Camera Work: A Photographic Quarterly — 1903 (Heft 1)

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at Turin that they had rectified their previous mistake, and that the King's
Prize would go to Mr. Alfred Stieglitz, of New York. The list of individual
awards has not, at this hour, reached America.

GRADUALLY the germ of liberalism is effecting recognition of photogra-
phy as an art. The fifteenth annual exhibition of the Yorkshire Union of
Artists, a prominent English society of painters, is the first occasion upon
which such a body in England has recognized the artistic possibilities of
photography, and has welcomed it to its exhibition, side by side with
paintings. The exhibition was by invitation only, international in its scope
and held in the City Art Gallery, Leeds, the whole north gallery of which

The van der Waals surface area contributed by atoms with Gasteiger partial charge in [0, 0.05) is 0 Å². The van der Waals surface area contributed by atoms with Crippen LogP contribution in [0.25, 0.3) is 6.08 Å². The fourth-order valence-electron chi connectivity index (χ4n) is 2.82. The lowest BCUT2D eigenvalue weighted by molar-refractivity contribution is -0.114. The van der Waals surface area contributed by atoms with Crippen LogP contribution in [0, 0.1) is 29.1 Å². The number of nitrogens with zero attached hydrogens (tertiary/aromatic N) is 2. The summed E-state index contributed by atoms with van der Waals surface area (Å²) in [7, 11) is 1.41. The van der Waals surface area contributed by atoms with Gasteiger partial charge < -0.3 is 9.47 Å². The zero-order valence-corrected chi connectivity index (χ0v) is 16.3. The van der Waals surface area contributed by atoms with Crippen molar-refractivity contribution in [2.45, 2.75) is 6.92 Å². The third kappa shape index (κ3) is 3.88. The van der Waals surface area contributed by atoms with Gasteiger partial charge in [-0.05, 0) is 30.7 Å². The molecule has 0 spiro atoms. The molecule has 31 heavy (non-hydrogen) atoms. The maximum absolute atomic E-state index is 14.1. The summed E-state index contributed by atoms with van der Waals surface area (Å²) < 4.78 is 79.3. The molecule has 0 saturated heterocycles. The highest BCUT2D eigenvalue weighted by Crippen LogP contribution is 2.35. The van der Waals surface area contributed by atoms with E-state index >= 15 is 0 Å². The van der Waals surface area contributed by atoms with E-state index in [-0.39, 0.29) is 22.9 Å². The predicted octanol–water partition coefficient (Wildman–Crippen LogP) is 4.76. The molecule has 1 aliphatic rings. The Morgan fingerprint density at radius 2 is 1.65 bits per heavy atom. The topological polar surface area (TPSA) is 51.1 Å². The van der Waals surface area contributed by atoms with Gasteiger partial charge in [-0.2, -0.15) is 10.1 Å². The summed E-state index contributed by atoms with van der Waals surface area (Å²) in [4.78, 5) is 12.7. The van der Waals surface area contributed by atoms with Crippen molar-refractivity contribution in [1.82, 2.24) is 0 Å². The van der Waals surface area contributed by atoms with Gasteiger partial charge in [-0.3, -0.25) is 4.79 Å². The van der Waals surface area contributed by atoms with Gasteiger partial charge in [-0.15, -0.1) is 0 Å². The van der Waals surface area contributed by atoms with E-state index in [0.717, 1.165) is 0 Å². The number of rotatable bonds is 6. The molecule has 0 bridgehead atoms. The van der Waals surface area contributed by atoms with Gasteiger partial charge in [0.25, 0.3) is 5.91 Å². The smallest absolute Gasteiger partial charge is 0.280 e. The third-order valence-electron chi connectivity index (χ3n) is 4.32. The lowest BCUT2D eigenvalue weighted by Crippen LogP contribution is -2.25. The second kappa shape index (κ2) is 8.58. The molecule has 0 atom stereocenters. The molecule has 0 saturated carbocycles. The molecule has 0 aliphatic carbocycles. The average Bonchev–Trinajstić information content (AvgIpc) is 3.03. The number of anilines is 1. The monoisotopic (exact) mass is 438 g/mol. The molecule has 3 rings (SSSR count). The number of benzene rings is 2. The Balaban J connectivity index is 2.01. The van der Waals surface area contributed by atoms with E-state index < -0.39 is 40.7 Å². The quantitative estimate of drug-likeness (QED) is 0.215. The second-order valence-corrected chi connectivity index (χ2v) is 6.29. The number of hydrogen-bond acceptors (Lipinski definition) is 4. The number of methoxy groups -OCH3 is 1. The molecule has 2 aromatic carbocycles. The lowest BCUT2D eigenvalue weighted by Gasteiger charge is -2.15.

was devoted to pictorial photography.
ACCORDING to the reports from England, photography more than held
its own with the paintings shown. This result was due to the efforts of the
Advisory Committee, consisting of J. Craig Annan, Reginald Craigie,
and A. Horsley Hinton, representing Great Britain ; Robert Demachy,
representing France; Alfred Stieglitz, representing the United States, and
Ernst Juhl, representing Germany.
UNFORTUNATELY the invitation to America arrived in midsummer
when every one is hard to reach, and consequently Mr. Stieglitz experienced
much difficulty in collecting even the twenty-nine photographs which
constituted America's representation, nevertheless lack of quantity was more
than counterbalanced by the quality of each print.
THE exhibition was held during the months of October, November and
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